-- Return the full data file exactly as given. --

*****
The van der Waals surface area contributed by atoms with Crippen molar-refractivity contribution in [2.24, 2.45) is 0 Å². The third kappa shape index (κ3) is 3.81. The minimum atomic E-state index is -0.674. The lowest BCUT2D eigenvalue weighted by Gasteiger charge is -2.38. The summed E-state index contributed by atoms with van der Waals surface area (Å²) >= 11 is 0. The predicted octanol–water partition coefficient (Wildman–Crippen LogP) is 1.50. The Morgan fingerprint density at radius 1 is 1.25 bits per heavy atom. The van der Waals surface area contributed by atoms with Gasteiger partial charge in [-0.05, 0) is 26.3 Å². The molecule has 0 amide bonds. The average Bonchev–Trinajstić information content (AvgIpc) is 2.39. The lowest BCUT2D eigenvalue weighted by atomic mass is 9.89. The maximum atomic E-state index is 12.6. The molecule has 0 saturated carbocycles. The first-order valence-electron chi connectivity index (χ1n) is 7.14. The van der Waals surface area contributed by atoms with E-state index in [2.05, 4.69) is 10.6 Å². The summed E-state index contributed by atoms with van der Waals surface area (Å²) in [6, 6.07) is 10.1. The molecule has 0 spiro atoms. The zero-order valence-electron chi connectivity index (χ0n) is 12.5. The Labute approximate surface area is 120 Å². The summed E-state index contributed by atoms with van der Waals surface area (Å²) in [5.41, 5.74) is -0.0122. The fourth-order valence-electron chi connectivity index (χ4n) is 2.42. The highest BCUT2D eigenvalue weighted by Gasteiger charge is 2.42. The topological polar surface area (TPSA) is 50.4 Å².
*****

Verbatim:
The van der Waals surface area contributed by atoms with Crippen molar-refractivity contribution in [2.24, 2.45) is 0 Å². The third kappa shape index (κ3) is 3.81. The minimum atomic E-state index is -0.674. The lowest BCUT2D eigenvalue weighted by Gasteiger charge is -2.38. The summed E-state index contributed by atoms with van der Waals surface area (Å²) >= 11 is 0. The predicted octanol–water partition coefficient (Wildman–Crippen LogP) is 1.50. The Morgan fingerprint density at radius 1 is 1.25 bits per heavy atom. The van der Waals surface area contributed by atoms with Gasteiger partial charge in [-0.05, 0) is 26.3 Å². The molecule has 0 amide bonds. The average Bonchev–Trinajstić information content (AvgIpc) is 2.39. The lowest BCUT2D eigenvalue weighted by atomic mass is 9.89. The maximum atomic E-state index is 12.6. The molecule has 0 saturated carbocycles. The first-order valence-electron chi connectivity index (χ1n) is 7.14. The van der Waals surface area contributed by atoms with E-state index in [2.05, 4.69) is 10.6 Å². The summed E-state index contributed by atoms with van der Waals surface area (Å²) in [6, 6.07) is 10.1. The molecule has 0 spiro atoms. The zero-order valence-electron chi connectivity index (χ0n) is 12.5. The Labute approximate surface area is 120 Å². The summed E-state index contributed by atoms with van der Waals surface area (Å²) in [5.41, 5.74) is -0.0122. The fourth-order valence-electron chi connectivity index (χ4n) is 2.42. The highest BCUT2D eigenvalue weighted by Gasteiger charge is 2.42. The topological polar surface area (TPSA) is 50.4 Å².